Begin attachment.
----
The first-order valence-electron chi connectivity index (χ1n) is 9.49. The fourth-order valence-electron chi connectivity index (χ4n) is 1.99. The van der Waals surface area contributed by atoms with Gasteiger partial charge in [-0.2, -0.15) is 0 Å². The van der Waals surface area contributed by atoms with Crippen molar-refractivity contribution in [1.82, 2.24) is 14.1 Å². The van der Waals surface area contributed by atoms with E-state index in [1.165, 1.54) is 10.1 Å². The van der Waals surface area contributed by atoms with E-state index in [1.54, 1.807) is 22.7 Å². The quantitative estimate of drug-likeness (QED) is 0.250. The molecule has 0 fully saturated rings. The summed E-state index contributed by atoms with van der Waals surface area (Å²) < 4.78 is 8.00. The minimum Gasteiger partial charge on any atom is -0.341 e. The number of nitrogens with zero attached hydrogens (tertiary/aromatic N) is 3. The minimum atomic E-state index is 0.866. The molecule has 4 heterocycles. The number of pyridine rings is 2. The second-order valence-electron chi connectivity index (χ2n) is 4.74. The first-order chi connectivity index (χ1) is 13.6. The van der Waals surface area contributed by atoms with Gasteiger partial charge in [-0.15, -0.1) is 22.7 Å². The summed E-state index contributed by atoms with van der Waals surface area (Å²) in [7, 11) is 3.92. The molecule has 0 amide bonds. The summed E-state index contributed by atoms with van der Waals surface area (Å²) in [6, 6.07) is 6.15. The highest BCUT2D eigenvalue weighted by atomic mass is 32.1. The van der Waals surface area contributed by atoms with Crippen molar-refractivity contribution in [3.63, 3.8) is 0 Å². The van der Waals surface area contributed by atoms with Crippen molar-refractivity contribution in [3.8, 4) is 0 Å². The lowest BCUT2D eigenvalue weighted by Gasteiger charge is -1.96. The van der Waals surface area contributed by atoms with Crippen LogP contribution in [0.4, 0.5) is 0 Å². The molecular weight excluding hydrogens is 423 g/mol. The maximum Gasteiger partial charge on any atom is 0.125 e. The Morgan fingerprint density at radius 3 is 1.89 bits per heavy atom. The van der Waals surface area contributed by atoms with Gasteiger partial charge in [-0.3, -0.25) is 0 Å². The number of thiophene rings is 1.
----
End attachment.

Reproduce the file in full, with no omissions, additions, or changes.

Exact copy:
The first-order valence-electron chi connectivity index (χ1n) is 9.49. The fourth-order valence-electron chi connectivity index (χ4n) is 1.99. The van der Waals surface area contributed by atoms with Gasteiger partial charge in [-0.2, -0.15) is 0 Å². The van der Waals surface area contributed by atoms with Crippen molar-refractivity contribution in [1.82, 2.24) is 14.1 Å². The van der Waals surface area contributed by atoms with E-state index in [1.165, 1.54) is 10.1 Å². The van der Waals surface area contributed by atoms with E-state index in [1.54, 1.807) is 22.7 Å². The quantitative estimate of drug-likeness (QED) is 0.250. The molecule has 0 fully saturated rings. The summed E-state index contributed by atoms with van der Waals surface area (Å²) < 4.78 is 8.00. The minimum Gasteiger partial charge on any atom is -0.341 e. The number of nitrogens with zero attached hydrogens (tertiary/aromatic N) is 3. The minimum atomic E-state index is 0.866. The molecule has 4 heterocycles. The number of pyridine rings is 2. The second-order valence-electron chi connectivity index (χ2n) is 4.74. The first-order chi connectivity index (χ1) is 13.6. The van der Waals surface area contributed by atoms with Gasteiger partial charge in [-0.15, -0.1) is 22.7 Å². The summed E-state index contributed by atoms with van der Waals surface area (Å²) in [7, 11) is 3.92. The molecule has 0 amide bonds. The summed E-state index contributed by atoms with van der Waals surface area (Å²) in [6, 6.07) is 6.15. The highest BCUT2D eigenvalue weighted by atomic mass is 32.1. The van der Waals surface area contributed by atoms with Crippen molar-refractivity contribution in [3.63, 3.8) is 0 Å². The van der Waals surface area contributed by atoms with Crippen molar-refractivity contribution in [3.8, 4) is 0 Å². The lowest BCUT2D eigenvalue weighted by Gasteiger charge is -1.96. The van der Waals surface area contributed by atoms with Crippen LogP contribution in [0.4, 0.5) is 0 Å². The molecular weight excluding hydrogens is 423 g/mol. The maximum Gasteiger partial charge on any atom is 0.125 e. The Morgan fingerprint density at radius 3 is 1.89 bits per heavy atom. The van der Waals surface area contributed by atoms with Gasteiger partial charge in [-0.3, -0.25) is 0 Å². The number of thiophene rings is 1.